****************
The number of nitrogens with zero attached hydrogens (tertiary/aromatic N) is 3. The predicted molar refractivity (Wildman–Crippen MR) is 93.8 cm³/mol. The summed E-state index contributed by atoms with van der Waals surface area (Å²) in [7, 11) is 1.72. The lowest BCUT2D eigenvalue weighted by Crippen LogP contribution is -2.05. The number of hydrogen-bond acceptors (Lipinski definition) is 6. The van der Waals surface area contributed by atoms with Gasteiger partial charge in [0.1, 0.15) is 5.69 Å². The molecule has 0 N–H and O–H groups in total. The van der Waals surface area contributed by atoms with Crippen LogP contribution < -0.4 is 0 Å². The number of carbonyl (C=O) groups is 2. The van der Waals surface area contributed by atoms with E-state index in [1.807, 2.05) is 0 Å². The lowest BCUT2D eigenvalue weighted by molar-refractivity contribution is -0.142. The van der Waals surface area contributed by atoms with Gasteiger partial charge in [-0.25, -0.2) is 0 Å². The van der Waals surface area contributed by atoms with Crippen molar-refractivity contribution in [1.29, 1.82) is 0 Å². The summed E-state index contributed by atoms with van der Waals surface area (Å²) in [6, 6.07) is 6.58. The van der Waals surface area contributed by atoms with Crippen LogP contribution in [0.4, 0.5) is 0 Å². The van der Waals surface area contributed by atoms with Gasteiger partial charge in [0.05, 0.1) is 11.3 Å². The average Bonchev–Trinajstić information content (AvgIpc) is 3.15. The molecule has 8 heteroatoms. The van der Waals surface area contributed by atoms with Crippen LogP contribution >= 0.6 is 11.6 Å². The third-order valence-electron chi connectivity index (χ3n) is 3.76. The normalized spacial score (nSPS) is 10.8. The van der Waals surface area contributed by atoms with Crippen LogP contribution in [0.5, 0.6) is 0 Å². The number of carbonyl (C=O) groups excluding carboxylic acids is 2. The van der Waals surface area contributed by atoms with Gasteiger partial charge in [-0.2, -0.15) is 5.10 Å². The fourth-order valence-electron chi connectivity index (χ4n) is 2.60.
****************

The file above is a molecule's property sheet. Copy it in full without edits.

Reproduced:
The number of nitrogens with zero attached hydrogens (tertiary/aromatic N) is 3. The predicted molar refractivity (Wildman–Crippen MR) is 93.8 cm³/mol. The summed E-state index contributed by atoms with van der Waals surface area (Å²) in [7, 11) is 1.72. The lowest BCUT2D eigenvalue weighted by Crippen LogP contribution is -2.05. The number of hydrogen-bond acceptors (Lipinski definition) is 6. The van der Waals surface area contributed by atoms with Gasteiger partial charge in [0.1, 0.15) is 5.69 Å². The molecule has 0 N–H and O–H groups in total. The van der Waals surface area contributed by atoms with Crippen LogP contribution < -0.4 is 0 Å². The number of carbonyl (C=O) groups is 2. The van der Waals surface area contributed by atoms with E-state index in [1.807, 2.05) is 0 Å². The lowest BCUT2D eigenvalue weighted by molar-refractivity contribution is -0.142. The van der Waals surface area contributed by atoms with Gasteiger partial charge in [-0.25, -0.2) is 0 Å². The van der Waals surface area contributed by atoms with Crippen molar-refractivity contribution in [1.29, 1.82) is 0 Å². The summed E-state index contributed by atoms with van der Waals surface area (Å²) in [6, 6.07) is 6.58. The van der Waals surface area contributed by atoms with Crippen LogP contribution in [0.4, 0.5) is 0 Å². The van der Waals surface area contributed by atoms with Gasteiger partial charge in [0.05, 0.1) is 11.3 Å². The average Bonchev–Trinajstić information content (AvgIpc) is 3.15. The molecule has 8 heteroatoms. The van der Waals surface area contributed by atoms with Crippen LogP contribution >= 0.6 is 11.6 Å². The third-order valence-electron chi connectivity index (χ3n) is 3.76. The normalized spacial score (nSPS) is 10.8. The van der Waals surface area contributed by atoms with Crippen LogP contribution in [0.5, 0.6) is 0 Å². The number of carbonyl (C=O) groups excluding carboxylic acids is 2. The van der Waals surface area contributed by atoms with Gasteiger partial charge in [-0.2, -0.15) is 5.10 Å². The fourth-order valence-electron chi connectivity index (χ4n) is 2.60.